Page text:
Ian Harris Otago Daily Times February 28, 2014
Festivals of the arts are celebrated around New Zealand, with the current international festival in Wellington a prime offering. From music and dance to drama, the visual arts and contemporary literature, they present a dazzling display of human creativity, all up front and personal. Most of those who attend performances are likely to enjoy and evaluate them on that basis alone. It is possible, however, to add another level to the festival experience by seeing events through the lens of the Christian doctrine that humankind is created in the image of God. In fact, the idea of God as creator and the creativity of the arts are more closely intertwined than many people realise.
“God created man in his own image,” says the biblical book of Genesis, “in the image of God he created him; male and female he created them.” And the Hebrew word for image means just that, a likeness. The declaration in Genesis is not, of course, a scientific statement of origins. It expresses a relationship between God (or Godness) and human beings. At the very least, it says that humanity is capable of reflecting this God/Godness.
Usually the relationship is expressed as between creator and creatures, the one who initiates and those who owe their being to that act of creation: on the one hand lie divine power and will, on the other the duty to comply. For people who think of God as a being with an existence independent of humanity, that lies at the heart of their faith.
There is another way to approach the metaphor, however, and that is the way of creativity. It builds on the idea that if God is portrayed as creator, and humanity is created in God’s image, then one of the essential ways people reflect Godness is when they in turn are creative, even in quite humble ways.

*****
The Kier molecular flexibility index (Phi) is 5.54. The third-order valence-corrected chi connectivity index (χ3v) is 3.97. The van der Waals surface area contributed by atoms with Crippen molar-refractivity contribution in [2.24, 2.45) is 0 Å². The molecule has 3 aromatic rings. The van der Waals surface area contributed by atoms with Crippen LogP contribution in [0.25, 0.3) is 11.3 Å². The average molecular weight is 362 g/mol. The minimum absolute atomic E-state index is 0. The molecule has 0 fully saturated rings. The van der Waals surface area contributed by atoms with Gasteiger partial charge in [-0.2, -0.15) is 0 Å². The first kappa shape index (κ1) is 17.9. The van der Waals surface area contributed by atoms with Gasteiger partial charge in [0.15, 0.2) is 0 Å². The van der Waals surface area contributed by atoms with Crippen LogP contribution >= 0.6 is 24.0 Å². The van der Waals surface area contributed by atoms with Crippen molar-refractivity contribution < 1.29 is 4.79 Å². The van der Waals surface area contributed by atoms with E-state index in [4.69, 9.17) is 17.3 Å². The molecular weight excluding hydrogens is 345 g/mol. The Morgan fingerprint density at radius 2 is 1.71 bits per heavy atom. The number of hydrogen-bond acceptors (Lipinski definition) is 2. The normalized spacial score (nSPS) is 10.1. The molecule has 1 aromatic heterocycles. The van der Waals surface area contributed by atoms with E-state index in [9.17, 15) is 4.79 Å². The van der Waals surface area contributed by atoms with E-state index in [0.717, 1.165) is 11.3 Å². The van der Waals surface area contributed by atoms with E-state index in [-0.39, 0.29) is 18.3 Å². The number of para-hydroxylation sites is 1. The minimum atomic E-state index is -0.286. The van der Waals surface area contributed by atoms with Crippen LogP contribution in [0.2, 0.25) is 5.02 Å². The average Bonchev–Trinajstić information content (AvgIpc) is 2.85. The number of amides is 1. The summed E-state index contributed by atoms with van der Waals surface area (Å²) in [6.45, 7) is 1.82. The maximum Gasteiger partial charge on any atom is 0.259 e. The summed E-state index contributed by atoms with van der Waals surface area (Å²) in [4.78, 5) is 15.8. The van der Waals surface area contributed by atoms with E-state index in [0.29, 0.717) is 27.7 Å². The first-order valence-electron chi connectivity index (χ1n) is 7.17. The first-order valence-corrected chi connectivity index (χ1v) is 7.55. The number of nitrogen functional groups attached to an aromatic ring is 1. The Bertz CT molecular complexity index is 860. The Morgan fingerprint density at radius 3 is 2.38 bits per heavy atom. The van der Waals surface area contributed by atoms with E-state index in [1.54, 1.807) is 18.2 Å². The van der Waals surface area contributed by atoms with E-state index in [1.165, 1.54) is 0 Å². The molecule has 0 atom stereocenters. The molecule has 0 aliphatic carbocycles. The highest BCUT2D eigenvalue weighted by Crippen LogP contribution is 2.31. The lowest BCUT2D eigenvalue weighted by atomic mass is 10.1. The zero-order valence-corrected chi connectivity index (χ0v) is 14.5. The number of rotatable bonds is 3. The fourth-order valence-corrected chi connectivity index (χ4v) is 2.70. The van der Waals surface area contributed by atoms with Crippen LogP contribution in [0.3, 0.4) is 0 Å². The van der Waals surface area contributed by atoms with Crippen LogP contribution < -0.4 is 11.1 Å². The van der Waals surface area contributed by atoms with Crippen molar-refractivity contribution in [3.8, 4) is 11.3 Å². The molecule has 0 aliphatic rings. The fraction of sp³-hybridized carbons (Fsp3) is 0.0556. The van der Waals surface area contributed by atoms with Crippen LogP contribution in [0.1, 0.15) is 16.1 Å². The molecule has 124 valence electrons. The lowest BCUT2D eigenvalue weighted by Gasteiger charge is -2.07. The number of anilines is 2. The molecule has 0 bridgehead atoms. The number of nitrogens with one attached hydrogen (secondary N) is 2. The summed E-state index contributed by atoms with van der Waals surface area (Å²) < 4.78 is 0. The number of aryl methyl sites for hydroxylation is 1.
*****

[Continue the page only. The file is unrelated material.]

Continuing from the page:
Many years ago detective fiction writer Dorothy Sayers teased out the human creative process in a way that brought out remarkable parallels with the Christian understanding of God as creator. She says any artistic work begins with someone’s creative idea. The writer or artist envisages the completed work, so that in a sense the end is in the beginning; but at this stage there is nothing to show.
Time and effort, passion and sweat, false starts and endless revisions are needed to translate the idea into the appropriate outward form. An energy flows back and forth within the writer between the idea and its expression. But it is the originating idea that controls the choice of episodes or phrases or brush-strokes to make them conform to the pattern of the whole work.
Beyond that double process is a third and vital element, that of the work’s power to communicate to others. That can be known only in the reading/hearing/viewing of the finished piece – which will hinge largely on the talent of the performers and the responsiveness of the audience itself.
Wellington audiences will experience the creative power of Bach’s St John Passion, for example, or Britten’s Noye’s Fludde to the extent that they are engaged by them. Ideally, their experience of such works will have rounded out the composers’ idea and the creative activity that lie behind them, and fulfilled the works in the consciousness of those who attend them.
But while each of these three elements can be considered separately, the idea on its own is not the work, nor the activity of the composers and performers that bring it to fruition, nor its power to communicate. The dynamic interaction of all three is needed to fully realise the work.
In other words, there is a trinity to be discerned in the creative act – and, says Sayers, the remarkable thing is that this trinity mirrors in human experience what the early church sought to express through the Christian Trinity of Father (idea), Son (activity or energy expressing the idea) and Holy Spirit (communicative power).
A common mistake is to take each element of this Trinity on its own (or to use the more usual word “person”, which originally meant an actor’s mask, or role) and add them up to make three Gods instead of one. Another trap is to make the ideas so convoluted that ordinary mortals give up on them.
But as a symbol of the dynamic unity of idea, energy and power, this Trinity can be seen as both central to human experience and a window into Godness – and nowhere so clearly as in a festival of the arts.